Exhibition: Outsider / Insider. The art of Gordon Bennett
In Outsider / Insider: The art of Gordon Bennett (2012) the Aboriginal Art Museum Utrecht – AAMU will present a selection from the wide-ranging oeuvre of Gordon Bennett, who is regarded as one of Australia’s most significant contemporary artists. Gordon Bennett (1955) has had over sixty solo exhibitions and his work was shown at the Biennales of Venice, Sydney and Shanghai. His works are included in over 100 art collections, including those of the Museum of Contemporary Art in Sydney and the National Gallery of Victoria in Melbourne. Outsider / Insider, curated by Georges Petitjean is the first major solo exhibition in a European museum since 2000 and will be held from 21 June to 9 December 2012.
From outsider to insider
His Indigenous heritage made Gordon Bennett an outsider throughout his schooling and working life, but his art’s practice soon drew the attention of the art media, galleries and museums. One of his early works, the monumental Outsider (1988), in which he quotes paintings by Van Gogh, is one of the most reproduced works of art in Australia. His first solo exhibition soon placed him in the forefront of contemporary Australian art.
Bennett’s personal search for identity and his confrontation with overt racism are the basis for international themes in his oeuvre, commenting on issues of cultural identity, colonialism, racism, freedom and the dominance of Western history – including art history. His work revolves around these themes. He appropriates world-famous images from art history, quoting artists such as Mondrian, Van Gogh, Basquiat and Pollock. He has a deep admiration for these artists, enters into a direct dialogue with their work and confronts the public with a different, penetrating and often ironic view of Western art history and history in general.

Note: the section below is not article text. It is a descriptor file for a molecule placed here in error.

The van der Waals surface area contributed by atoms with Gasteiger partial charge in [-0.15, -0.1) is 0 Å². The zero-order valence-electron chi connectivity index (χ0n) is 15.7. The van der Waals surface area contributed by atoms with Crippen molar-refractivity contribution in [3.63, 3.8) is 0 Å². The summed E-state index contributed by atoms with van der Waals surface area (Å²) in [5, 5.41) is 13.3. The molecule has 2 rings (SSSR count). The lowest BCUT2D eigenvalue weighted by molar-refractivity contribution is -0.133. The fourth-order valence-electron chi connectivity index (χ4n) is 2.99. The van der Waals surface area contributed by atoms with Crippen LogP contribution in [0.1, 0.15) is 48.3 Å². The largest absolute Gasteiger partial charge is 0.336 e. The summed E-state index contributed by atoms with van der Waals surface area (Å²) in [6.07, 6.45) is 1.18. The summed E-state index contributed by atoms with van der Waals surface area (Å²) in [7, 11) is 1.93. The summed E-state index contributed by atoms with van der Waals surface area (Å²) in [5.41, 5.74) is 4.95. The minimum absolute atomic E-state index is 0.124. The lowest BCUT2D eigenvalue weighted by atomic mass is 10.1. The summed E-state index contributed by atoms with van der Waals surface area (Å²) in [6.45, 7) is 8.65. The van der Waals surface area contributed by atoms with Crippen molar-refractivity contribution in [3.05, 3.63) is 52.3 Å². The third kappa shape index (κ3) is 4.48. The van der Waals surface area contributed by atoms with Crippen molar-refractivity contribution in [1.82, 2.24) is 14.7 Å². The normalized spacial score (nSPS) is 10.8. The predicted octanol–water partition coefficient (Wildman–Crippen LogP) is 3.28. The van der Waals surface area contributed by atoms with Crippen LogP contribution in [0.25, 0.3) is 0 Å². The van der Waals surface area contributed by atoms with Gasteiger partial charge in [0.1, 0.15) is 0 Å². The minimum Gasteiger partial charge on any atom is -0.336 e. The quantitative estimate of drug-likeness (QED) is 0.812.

An international context
In his Home Décor series Bennett recycles the stylised Indigenous Australian figures of Modernist artist Margaret Preston and weaves them into Mondrian-like rectilinear grids. These works can be seen as a condemnation of kitschy use of Indigenous imagery and a harsh criticism of the history of race relations both in Australia and in the West. He feels a close affinity with African-American artist Jean-Michel Basquiat and in the Notes to Basquiat series seeks an international context for his themes. After the events of September 11 2001, the Basquiat series culminates in the acclaimed 911 series.
His most recent artworks focus on abstraction. He recycles Margaret Preston’s appropriated motifs once again, this time stripping them of all meaning. In his Abstraction series he returns to Basquiat’s graffiti style and the double portraits include outlined drawings of random celebrities such as Taylor Swift and Kate Moss.
A substantial catalogue in English will be published to accompany this exhibition. In addition to images of all the works in the exhibition, the catalogue will contain essays by Prof. Ian McLean, Prof. Kitty Zijlmans and Dr Georges Petitjean, curator of the AAMU (EUR 19.95, ISBN 978-94-6161-056-0, Snoeck Publishers).
The exhibition is on show at AAMU between June 21-December 9, 2012 in Utrecht, the Netherlands.
Contemporary Aboriginal art /